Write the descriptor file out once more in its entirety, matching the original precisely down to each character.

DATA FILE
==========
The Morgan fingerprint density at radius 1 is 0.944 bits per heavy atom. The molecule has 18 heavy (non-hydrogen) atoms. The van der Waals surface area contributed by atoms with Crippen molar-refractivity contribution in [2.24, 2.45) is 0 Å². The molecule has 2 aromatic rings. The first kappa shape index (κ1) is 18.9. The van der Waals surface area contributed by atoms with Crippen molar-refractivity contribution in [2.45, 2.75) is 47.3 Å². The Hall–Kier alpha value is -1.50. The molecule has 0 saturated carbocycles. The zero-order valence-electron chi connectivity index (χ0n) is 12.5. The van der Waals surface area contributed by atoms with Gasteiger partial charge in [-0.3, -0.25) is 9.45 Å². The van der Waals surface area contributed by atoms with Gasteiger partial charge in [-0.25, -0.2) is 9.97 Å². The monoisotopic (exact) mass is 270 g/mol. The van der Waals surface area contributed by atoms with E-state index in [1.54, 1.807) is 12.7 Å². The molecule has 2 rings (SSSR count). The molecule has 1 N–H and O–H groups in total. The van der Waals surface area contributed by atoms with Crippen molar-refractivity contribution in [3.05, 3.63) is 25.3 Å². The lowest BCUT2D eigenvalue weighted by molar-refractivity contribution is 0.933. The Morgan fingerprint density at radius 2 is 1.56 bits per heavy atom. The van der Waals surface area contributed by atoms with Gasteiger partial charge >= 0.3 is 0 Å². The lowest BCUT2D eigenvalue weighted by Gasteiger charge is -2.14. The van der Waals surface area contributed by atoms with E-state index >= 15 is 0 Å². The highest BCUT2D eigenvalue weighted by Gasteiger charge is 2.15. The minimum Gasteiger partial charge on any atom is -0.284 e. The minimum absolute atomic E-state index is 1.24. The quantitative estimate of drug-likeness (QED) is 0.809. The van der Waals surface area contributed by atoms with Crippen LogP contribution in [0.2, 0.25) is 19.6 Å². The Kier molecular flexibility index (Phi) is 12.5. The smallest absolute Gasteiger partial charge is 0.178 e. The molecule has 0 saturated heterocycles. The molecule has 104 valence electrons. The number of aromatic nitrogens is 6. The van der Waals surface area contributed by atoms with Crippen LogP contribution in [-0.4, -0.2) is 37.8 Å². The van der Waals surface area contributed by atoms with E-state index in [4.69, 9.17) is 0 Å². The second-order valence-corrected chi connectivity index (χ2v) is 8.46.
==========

The Morgan fingerprint density at radius 1 is 0.944 bits per heavy atom. The molecule has 18 heavy (non-hydrogen) atoms. The van der Waals surface area contributed by atoms with Crippen molar-refractivity contribution in [2.24, 2.45) is 0 Å². The molecule has 2 aromatic rings. The first kappa shape index (κ1) is 18.9. The van der Waals surface area contributed by atoms with Crippen molar-refractivity contribution in [2.45, 2.75) is 47.3 Å². The Hall–Kier alpha value is -1.50. The molecule has 0 saturated carbocycles. The zero-order valence-electron chi connectivity index (χ0n) is 12.5. The van der Waals surface area contributed by atoms with Gasteiger partial charge in [-0.3, -0.25) is 9.45 Å². The van der Waals surface area contributed by atoms with Gasteiger partial charge in [-0.25, -0.2) is 9.97 Å². The monoisotopic (exact) mass is 270 g/mol. The van der Waals surface area contributed by atoms with E-state index in [1.54, 1.807) is 12.7 Å². The molecule has 2 rings (SSSR count). The molecule has 1 N–H and O–H groups in total. The van der Waals surface area contributed by atoms with Crippen molar-refractivity contribution in [3.05, 3.63) is 25.3 Å². The lowest BCUT2D eigenvalue weighted by molar-refractivity contribution is 0.933. The Morgan fingerprint density at radius 2 is 1.56 bits per heavy atom. The van der Waals surface area contributed by atoms with Gasteiger partial charge >= 0.3 is 0 Å². The lowest BCUT2D eigenvalue weighted by Gasteiger charge is -2.14. The van der Waals surface area contributed by atoms with E-state index >= 15 is 0 Å². The highest BCUT2D eigenvalue weighted by Gasteiger charge is 2.15. The minimum Gasteiger partial charge on any atom is -0.284 e. The minimum absolute atomic E-state index is 1.24. The quantitative estimate of drug-likeness (QED) is 0.809. The van der Waals surface area contributed by atoms with Crippen LogP contribution in [0.2, 0.25) is 19.6 Å². The Kier molecular flexibility index (Phi) is 12.5. The smallest absolute Gasteiger partial charge is 0.178 e. The molecule has 0 saturated heterocycles. The molecule has 104 valence electrons. The number of aromatic nitrogens is 6. The van der Waals surface area contributed by atoms with Crippen LogP contribution in [-0.4, -0.2) is 37.8 Å². The van der Waals surface area contributed by atoms with E-state index in [4.69, 9.17) is 0 Å². The second-order valence-corrected chi connectivity index (χ2v) is 8.46.